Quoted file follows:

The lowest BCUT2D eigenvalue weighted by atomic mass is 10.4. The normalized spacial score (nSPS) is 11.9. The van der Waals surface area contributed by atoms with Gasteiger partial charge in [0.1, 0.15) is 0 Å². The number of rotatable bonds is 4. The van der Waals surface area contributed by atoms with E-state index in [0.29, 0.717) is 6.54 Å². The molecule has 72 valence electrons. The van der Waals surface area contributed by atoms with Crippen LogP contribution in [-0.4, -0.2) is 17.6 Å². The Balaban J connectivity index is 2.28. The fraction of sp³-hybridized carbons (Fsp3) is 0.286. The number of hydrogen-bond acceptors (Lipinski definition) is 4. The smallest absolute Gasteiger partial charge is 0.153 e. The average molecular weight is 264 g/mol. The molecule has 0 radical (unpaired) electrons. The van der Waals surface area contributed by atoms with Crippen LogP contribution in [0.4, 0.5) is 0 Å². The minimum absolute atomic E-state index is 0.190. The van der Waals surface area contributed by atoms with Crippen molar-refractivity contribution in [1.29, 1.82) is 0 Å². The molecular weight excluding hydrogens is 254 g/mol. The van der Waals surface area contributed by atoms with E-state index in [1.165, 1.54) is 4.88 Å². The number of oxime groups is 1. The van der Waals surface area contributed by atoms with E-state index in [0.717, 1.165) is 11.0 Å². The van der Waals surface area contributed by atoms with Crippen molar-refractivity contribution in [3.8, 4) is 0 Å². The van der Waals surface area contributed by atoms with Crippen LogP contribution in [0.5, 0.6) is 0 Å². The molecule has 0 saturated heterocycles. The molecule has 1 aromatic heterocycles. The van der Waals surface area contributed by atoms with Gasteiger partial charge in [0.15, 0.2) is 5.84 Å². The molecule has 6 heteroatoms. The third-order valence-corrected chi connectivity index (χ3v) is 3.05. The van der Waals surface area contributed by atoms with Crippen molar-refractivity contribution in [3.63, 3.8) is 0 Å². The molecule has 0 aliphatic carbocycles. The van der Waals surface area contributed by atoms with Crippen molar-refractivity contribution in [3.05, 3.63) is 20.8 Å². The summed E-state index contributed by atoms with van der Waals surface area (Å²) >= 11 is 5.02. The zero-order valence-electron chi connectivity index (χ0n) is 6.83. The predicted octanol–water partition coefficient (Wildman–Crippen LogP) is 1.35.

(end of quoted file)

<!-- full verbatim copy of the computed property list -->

The lowest BCUT2D eigenvalue weighted by atomic mass is 10.4. The normalized spacial score (nSPS) is 11.9. The van der Waals surface area contributed by atoms with Gasteiger partial charge in [0.1, 0.15) is 0 Å². The number of rotatable bonds is 4. The van der Waals surface area contributed by atoms with E-state index in [0.29, 0.717) is 6.54 Å². The molecule has 72 valence electrons. The van der Waals surface area contributed by atoms with Crippen LogP contribution in [-0.4, -0.2) is 17.6 Å². The Balaban J connectivity index is 2.28. The fraction of sp³-hybridized carbons (Fsp3) is 0.286. The number of hydrogen-bond acceptors (Lipinski definition) is 4. The smallest absolute Gasteiger partial charge is 0.153 e. The average molecular weight is 264 g/mol. The molecule has 0 radical (unpaired) electrons. The van der Waals surface area contributed by atoms with Crippen LogP contribution in [0.4, 0.5) is 0 Å². The minimum absolute atomic E-state index is 0.190. The van der Waals surface area contributed by atoms with Crippen molar-refractivity contribution in [1.29, 1.82) is 0 Å². The molecular weight excluding hydrogens is 254 g/mol. The van der Waals surface area contributed by atoms with E-state index in [1.165, 1.54) is 4.88 Å². The number of oxime groups is 1. The van der Waals surface area contributed by atoms with E-state index in [0.717, 1.165) is 11.0 Å². The van der Waals surface area contributed by atoms with Crippen molar-refractivity contribution in [3.8, 4) is 0 Å². The van der Waals surface area contributed by atoms with Crippen LogP contribution in [0.5, 0.6) is 0 Å². The molecule has 0 saturated heterocycles. The molecule has 1 aromatic heterocycles. The van der Waals surface area contributed by atoms with Gasteiger partial charge in [0.15, 0.2) is 5.84 Å². The molecule has 6 heteroatoms. The third-order valence-corrected chi connectivity index (χ3v) is 3.05. The van der Waals surface area contributed by atoms with Crippen molar-refractivity contribution in [3.63, 3.8) is 0 Å². The molecule has 0 aliphatic carbocycles. The van der Waals surface area contributed by atoms with Crippen molar-refractivity contribution in [3.05, 3.63) is 20.8 Å². The summed E-state index contributed by atoms with van der Waals surface area (Å²) >= 11 is 5.02. The zero-order valence-electron chi connectivity index (χ0n) is 6.83. The predicted octanol–water partition coefficient (Wildman–Crippen LogP) is 1.35.